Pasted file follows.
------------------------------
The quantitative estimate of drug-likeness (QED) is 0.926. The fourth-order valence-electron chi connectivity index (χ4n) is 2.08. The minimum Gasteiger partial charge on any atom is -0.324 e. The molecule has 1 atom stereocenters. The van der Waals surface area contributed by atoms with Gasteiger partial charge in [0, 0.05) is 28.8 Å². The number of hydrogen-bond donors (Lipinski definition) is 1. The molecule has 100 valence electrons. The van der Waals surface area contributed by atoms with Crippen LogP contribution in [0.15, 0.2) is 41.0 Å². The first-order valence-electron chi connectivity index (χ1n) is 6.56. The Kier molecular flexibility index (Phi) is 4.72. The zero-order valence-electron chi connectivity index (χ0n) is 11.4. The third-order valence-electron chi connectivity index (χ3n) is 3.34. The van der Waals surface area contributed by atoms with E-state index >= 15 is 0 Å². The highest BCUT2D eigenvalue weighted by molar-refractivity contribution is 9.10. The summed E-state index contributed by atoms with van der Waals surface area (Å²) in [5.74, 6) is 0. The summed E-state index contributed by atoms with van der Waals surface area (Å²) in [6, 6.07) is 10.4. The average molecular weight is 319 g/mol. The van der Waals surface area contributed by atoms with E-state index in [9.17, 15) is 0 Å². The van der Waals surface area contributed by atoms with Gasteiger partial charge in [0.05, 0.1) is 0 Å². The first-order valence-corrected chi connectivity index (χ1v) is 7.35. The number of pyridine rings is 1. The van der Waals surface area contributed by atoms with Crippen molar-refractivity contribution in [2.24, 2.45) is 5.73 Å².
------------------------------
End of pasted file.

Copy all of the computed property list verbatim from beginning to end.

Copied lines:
The quantitative estimate of drug-likeness (QED) is 0.926. The fourth-order valence-electron chi connectivity index (χ4n) is 2.08. The minimum Gasteiger partial charge on any atom is -0.324 e. The molecule has 1 atom stereocenters. The van der Waals surface area contributed by atoms with Gasteiger partial charge in [0, 0.05) is 28.8 Å². The number of hydrogen-bond donors (Lipinski definition) is 1. The molecule has 100 valence electrons. The van der Waals surface area contributed by atoms with Crippen LogP contribution in [0.15, 0.2) is 41.0 Å². The first-order valence-electron chi connectivity index (χ1n) is 6.56. The Kier molecular flexibility index (Phi) is 4.72. The zero-order valence-electron chi connectivity index (χ0n) is 11.4. The third-order valence-electron chi connectivity index (χ3n) is 3.34. The van der Waals surface area contributed by atoms with E-state index >= 15 is 0 Å². The highest BCUT2D eigenvalue weighted by molar-refractivity contribution is 9.10. The summed E-state index contributed by atoms with van der Waals surface area (Å²) in [5.74, 6) is 0. The summed E-state index contributed by atoms with van der Waals surface area (Å²) in [6, 6.07) is 10.4. The average molecular weight is 319 g/mol. The van der Waals surface area contributed by atoms with E-state index in [9.17, 15) is 0 Å². The van der Waals surface area contributed by atoms with Gasteiger partial charge in [0.05, 0.1) is 0 Å². The first-order valence-corrected chi connectivity index (χ1v) is 7.35. The number of pyridine rings is 1. The van der Waals surface area contributed by atoms with Crippen molar-refractivity contribution in [2.24, 2.45) is 5.73 Å².